He reported cure rates as high as an incredible 85%. Such figures hugely impressed many in his profession eager to embrace a simple but apparently efficacious approach to treatment which, simply stated, claimed that all manifestations of madness were merely symptomatic of a deeper underlying pathology, that of bacterial infection. Remove the infected part and you cure the madness. Cotton’s fame in both the US and Europe spread rapidly.

But as he continued to cut out his patients’ insides, post-operative deaths increased alarmingly, most of them from peritonitis. Soon the death rate was 30% and higher, and many poor souls, it later emerged, had had to be “dragged, resisting and screaming,” [55] into the operating theatre. Informed consent did not enter the picture. There were nightmare stories of patients, usually women, terrified that if Dr. Cotton operated on them they would die horrible, lingering deaths. Often enough their fears were borne out.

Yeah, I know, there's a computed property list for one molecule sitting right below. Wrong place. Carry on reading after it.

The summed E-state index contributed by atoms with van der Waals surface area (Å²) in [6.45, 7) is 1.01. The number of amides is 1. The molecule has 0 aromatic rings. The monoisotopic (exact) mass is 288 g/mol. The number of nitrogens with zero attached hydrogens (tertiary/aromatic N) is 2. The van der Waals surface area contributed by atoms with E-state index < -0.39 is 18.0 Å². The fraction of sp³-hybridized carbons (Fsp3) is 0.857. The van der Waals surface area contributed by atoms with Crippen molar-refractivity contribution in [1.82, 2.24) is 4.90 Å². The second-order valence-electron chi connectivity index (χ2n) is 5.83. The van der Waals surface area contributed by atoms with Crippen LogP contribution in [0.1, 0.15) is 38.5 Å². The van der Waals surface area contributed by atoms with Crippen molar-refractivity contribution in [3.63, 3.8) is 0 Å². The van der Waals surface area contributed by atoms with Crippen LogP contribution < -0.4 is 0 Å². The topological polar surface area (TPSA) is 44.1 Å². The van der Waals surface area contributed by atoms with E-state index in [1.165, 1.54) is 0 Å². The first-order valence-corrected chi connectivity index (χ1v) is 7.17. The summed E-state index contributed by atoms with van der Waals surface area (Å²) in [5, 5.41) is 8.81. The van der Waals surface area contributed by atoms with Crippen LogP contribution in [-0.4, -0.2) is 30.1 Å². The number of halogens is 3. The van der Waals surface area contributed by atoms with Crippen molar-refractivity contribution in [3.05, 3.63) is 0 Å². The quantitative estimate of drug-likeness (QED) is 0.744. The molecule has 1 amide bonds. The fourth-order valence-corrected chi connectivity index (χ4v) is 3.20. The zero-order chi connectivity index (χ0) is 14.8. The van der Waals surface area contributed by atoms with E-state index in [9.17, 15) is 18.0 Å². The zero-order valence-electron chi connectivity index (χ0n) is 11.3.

Enter Dr. Phyllis Greenacre, later to become a distinguished and prominent psychoanalyst, who had just won a coveted position on Adolf Meyer’s staff at Johns Hopkins. Traveling by train from Chicago to Baltimore, she was persuaded by a lab assistant to take with her a pair of sealed buckets, gifts, she was told, for Dr. Meyer and an associate. “Thus it was,” writes Professor Scull, “that her intimate companions on the journey to Baltimore came to consist of two containers of pickled human brains…” [137]